I read this late last night and it kept me awake and smirking. Very funny. By the way, somebody used the word DOTH lately in a comment. Was it you? I didn’t ask for clarification, but kept thinking that eventually I would figure it out. (I didn’t.) Anyway, thanks for keeping me awake.

Nick
Reply

Rusty,
I have to confess it was I. I dropped it in a note with a photo link and really had intended to explain that later. The ‘Send’ button replied that the message was on the way before I added that little tidbit. Not even my most cajoling mutterings had effect.
Maybe in Winders 20.0 we’ll see the advent of an “UnSend” button??

At least that’s the story I’m sticking to for now. :)

Nick

Chris V
Reply

I refer to them as my minions (and ignore my better half when she rolls her [non-beekeeper] eyes)…

Pat
Reply

I can appreciate your hangup on the word ‘girls’. Way back in my youth my grandfather would say he had to go round up the ‘girls’. That meant that he had to gather the cows for the night and put them in the barn. Needless to say every time I hear the word ‘girls’ I had flashbacks to my grandfather’s comment and pictured myself as one of his cows.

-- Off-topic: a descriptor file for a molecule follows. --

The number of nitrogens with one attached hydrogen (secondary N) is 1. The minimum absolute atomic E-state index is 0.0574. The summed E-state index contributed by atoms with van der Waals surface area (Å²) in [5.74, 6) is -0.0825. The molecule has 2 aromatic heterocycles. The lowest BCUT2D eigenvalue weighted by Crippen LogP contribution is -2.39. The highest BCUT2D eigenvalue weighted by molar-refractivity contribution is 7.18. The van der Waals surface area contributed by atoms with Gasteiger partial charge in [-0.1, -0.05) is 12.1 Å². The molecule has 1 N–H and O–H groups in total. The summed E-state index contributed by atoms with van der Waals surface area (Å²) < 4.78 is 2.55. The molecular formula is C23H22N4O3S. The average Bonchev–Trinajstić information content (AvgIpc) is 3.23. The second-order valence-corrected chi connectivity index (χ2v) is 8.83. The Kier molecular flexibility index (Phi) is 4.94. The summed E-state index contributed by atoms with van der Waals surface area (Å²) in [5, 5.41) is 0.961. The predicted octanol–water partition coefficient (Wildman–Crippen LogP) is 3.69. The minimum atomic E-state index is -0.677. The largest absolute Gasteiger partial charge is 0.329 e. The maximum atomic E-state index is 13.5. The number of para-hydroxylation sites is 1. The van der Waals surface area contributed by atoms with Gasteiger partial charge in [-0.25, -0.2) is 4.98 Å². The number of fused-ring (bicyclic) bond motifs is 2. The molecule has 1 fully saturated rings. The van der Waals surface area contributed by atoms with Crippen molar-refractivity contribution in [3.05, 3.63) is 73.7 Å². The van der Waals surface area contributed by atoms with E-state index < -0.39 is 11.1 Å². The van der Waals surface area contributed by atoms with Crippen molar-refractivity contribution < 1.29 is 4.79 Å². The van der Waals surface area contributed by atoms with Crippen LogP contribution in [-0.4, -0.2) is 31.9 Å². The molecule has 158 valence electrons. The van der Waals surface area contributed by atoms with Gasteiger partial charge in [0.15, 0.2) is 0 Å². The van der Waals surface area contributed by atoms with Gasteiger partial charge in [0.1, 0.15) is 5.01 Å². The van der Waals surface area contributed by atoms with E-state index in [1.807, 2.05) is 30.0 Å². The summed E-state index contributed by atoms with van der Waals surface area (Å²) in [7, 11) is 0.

Some sixty years later, I MIGHT be over this; although I still twinge whenever I hear the term ‘the girls’ but now I just smile and carry on. Twelve years ago my husband and I bought a small ranch and we have our girl goats, girl hens, and girl bees. After all it’s the girls who produce the goods. The does give us milk, the hens give us eggs, and the bees give us honey. The boys, on the other hand, do the heavy lifting. We ride our geldings, the bucks/wethers keep our back pastures mowed, and the roosters scratch our garden (I won’t let the hens roam throughout the ranch because of the predators.)

Girl power has a whole different meaning and I’m liking it, even thought it did take several decades to get there.

Rusty
Reply

Pat,

I’ve relented a bit over the years myself. I even used the word “girls” in yesterday’s post. I don’t know what that says about me.

Clifford
Reply

My wife is the one that first and still calls my bees “your girls”. She only refers to the bee and our twin granddaughters as the girls. “You and your girls”. When I first got into beekeeping last spring, I ran across an old friend from the workplace. I knew he had kept bees for 40 or 50 years (until his old age and health decided he shouldn’t). I said, “Charlie, what advice would an old beekeeper give to a new beekeeper?” He looked and me and said, “they are all girls. Treat them with respect.” I think about that often. I find that when I respect them, we get along well.